My 5-year-old nephew, Ezra, sits between his mother and grandmother on a porch-swing covered in old quilts. An expansive view of the Blue Ridge Mountains in Madison County, N.C., spreads out before them.
The porch used to be a really important part of mountain music. Ezra's mother, Melanie, sings one of the old ballads, just like her ancestors used to do 200 years ago.
The hope is that if Ezra hears the ballads, he'll start to learn them, just as he's learned the names of the trees on his farm, says his grandmother Sheila Kay Adams.
Daniel Ek, CEO of Spotify, speaks at a news conference in New York on Wednesday.
Credit Louis Lanzano / Bloomberg via Getty Images
American music lovers took note when the digital music service Spotify arrived in the States this summer. It's already Europe's largest paid subscription music service. Spotify's essential offering is a robust catalog of music — some 15 million songs – available for on-demand streaming. Users can call up songs for free and download them to a mobile music player for a monthly fee.
Some industry watchers see Spotify's offering as the end of the music download business. But Daniel Ek — the company's Swedish-born, 28-year-old founder and CEO — feels differently.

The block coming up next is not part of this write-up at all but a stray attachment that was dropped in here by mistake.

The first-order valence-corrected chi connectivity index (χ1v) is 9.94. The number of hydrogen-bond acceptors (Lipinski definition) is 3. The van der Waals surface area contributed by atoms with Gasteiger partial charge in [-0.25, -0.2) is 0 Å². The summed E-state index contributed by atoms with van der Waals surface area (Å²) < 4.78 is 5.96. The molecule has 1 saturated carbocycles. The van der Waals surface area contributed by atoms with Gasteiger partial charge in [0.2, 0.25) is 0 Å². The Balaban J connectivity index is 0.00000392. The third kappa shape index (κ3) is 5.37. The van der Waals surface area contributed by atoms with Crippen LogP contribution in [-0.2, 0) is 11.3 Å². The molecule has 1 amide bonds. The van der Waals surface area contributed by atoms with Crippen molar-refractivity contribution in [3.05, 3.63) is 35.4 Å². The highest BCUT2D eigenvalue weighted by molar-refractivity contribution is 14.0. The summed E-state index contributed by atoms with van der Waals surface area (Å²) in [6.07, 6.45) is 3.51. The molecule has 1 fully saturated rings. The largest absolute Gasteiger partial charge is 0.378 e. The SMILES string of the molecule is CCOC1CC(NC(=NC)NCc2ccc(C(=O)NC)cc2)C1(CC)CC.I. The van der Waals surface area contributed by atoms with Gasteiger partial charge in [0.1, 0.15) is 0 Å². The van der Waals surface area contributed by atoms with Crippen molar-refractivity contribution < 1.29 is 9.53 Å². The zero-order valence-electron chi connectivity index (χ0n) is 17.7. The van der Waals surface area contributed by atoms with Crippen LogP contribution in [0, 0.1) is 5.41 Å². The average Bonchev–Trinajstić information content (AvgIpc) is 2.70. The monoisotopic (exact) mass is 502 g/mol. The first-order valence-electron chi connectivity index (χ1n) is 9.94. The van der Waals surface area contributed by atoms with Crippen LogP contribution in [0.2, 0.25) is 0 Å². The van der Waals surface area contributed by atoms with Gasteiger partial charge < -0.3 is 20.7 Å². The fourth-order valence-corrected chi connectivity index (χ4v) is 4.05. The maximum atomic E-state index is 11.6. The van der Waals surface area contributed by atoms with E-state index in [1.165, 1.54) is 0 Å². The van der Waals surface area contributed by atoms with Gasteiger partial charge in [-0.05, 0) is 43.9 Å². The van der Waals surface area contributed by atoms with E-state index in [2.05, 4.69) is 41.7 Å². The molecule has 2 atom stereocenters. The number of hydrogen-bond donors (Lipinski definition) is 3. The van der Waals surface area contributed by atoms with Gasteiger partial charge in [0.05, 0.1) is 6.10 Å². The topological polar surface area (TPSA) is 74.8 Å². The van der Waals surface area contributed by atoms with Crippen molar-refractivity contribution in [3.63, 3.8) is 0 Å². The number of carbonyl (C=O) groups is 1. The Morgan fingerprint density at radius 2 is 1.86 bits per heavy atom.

Originally published on Sat December 3, 2011 4:27 pm
Chuck Berry's 1973 Eldorado now belongs to the collection of the Smithsonian National Museum of African American History and Culture. The museum, now under construction, is set to open its doors in 2015.
When rock 'n' roll legend Chuck Berry navigated his music career, he didn't rely on agents or record labels; he drove himself to his own business meetings and concerts in his fleet of Cadillacs.
Now Berry has donated one of those cars, a candy-apple red 1973 Eldorado, to the Smithsonian National Museum of African American History and Culture, set to open its doors in 2015. NPR's Rachel Martin went with curator Kevin Strait to watch Smithsonian fleet manager Bill Griffiths restore the car in Suitland, Md.
Dan Auerbach and Patrick Carney release <em>El Camino</em>, their latest album as The Black Keys, on Dec. 6.
Credit Danny Clinch
The Black Keys' last album — Brothers, a winner of three Grammys — sold more than half a million copies. Now, the blues-inspired rock duo is trying for a harder sell: its old minivan. The band's new album, El Camino, is named for the band's 1994 Chevrolet coupe utility vehicle, which is currently for sale on The Black Keys' website. Both the van and the music are a little rough around the edges.